The signal came in the form of an invitation to local presidents and chairmen to come to Detroit Tuesday.
"Usually, they don't call them in, unless they are close to reaching a tentative agreement," said Art Schwartz, president of Labor and Economics Associates in Ann Arbor, Mich.
Ford spokeswoman Marcy Evans said, "Progress continues to be made."
Talks between Ford and the UAW went into the eighth consecutive day Monday, the Detroit Free Press reported.
A tentative deal would first be presented to local officials, who would vote on the issue and then, provided the deal meets with approval at that level, be presented to rank-and-file members for a vote, which generally comes within a week after approval in Detroit.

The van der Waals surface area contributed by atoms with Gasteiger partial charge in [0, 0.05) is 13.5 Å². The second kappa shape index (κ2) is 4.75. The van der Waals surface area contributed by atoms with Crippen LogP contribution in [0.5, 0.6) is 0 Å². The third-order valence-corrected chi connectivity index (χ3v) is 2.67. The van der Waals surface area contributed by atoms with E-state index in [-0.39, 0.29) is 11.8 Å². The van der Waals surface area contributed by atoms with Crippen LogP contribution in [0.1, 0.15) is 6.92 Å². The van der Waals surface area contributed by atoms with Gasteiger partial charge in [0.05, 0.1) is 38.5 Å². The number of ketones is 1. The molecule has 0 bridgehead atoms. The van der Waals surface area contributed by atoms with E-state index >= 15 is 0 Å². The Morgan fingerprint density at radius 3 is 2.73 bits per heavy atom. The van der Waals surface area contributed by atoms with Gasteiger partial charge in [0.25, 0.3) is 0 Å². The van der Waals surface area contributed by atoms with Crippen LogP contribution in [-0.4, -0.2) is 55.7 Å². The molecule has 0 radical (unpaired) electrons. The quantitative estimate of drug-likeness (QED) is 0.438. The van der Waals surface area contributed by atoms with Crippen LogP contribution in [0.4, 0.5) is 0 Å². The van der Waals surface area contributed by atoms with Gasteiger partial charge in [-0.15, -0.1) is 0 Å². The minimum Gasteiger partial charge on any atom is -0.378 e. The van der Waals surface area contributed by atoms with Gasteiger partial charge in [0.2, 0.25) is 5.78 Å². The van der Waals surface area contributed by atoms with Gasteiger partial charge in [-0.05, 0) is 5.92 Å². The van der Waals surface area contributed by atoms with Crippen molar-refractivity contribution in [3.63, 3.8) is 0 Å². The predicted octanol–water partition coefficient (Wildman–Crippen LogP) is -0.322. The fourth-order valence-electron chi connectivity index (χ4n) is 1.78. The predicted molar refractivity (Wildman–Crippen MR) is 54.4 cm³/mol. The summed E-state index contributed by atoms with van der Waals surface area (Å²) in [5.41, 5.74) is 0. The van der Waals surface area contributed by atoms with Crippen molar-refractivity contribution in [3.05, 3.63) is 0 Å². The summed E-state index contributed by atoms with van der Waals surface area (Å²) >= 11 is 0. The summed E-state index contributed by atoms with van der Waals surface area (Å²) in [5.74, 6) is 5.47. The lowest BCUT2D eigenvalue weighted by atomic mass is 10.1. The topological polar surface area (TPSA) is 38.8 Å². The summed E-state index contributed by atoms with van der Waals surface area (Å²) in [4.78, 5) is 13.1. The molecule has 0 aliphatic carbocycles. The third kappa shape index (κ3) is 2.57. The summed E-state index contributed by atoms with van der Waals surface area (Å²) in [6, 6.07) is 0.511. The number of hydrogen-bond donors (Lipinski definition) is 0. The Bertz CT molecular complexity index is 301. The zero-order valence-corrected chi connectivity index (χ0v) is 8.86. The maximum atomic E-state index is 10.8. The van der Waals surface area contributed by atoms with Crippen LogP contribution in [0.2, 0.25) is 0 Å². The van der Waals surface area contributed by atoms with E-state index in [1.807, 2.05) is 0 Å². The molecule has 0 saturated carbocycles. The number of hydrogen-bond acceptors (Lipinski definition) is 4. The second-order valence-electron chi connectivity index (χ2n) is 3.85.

At Ford, workers appear to be pushing for a better deal than workers at General Motors Co. received with a vote ratifying the contract last week.
Mulally and Ford each received $26.5 million in 2010 with company profits reaching $14.2 billion over the past two years.
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